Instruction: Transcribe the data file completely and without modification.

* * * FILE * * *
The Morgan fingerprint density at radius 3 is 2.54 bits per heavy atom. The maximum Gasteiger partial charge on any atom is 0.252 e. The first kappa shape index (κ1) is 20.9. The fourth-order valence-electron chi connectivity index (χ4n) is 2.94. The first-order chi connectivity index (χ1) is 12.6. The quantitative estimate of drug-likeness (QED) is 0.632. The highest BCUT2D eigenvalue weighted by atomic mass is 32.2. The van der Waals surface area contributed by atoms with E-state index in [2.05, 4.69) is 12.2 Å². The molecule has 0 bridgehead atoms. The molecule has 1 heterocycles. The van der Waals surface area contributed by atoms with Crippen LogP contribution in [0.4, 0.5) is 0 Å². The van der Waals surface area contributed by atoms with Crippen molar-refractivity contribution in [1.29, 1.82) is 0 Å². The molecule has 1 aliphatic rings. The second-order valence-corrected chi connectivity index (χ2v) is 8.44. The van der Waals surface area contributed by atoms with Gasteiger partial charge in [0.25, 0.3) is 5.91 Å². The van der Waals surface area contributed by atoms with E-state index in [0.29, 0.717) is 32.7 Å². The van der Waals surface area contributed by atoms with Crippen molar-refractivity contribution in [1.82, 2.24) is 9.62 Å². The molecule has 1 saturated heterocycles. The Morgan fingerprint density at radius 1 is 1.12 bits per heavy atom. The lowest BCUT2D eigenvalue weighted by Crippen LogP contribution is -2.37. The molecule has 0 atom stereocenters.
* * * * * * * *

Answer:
The Morgan fingerprint density at radius 3 is 2.54 bits per heavy atom. The maximum Gasteiger partial charge on any atom is 0.252 e. The first kappa shape index (κ1) is 20.9. The fourth-order valence-electron chi connectivity index (χ4n) is 2.94. The first-order chi connectivity index (χ1) is 12.6. The quantitative estimate of drug-likeness (QED) is 0.632. The highest BCUT2D eigenvalue weighted by atomic mass is 32.2. The van der Waals surface area contributed by atoms with E-state index in [2.05, 4.69) is 12.2 Å². The molecule has 0 bridgehead atoms. The molecule has 1 heterocycles. The van der Waals surface area contributed by atoms with Crippen LogP contribution in [0.4, 0.5) is 0 Å². The van der Waals surface area contributed by atoms with Crippen molar-refractivity contribution in [1.29, 1.82) is 0 Å². The molecule has 1 aliphatic rings. The second-order valence-corrected chi connectivity index (χ2v) is 8.44. The van der Waals surface area contributed by atoms with Gasteiger partial charge in [0.25, 0.3) is 5.91 Å². The van der Waals surface area contributed by atoms with E-state index in [0.29, 0.717) is 32.7 Å². The van der Waals surface area contributed by atoms with Crippen molar-refractivity contribution in [1.82, 2.24) is 9.62 Å². The molecule has 1 saturated heterocycles. The Morgan fingerprint density at radius 1 is 1.12 bits per heavy atom. The lowest BCUT2D eigenvalue weighted by Crippen LogP contribution is -2.37. The molecule has 0 atom stereocenters.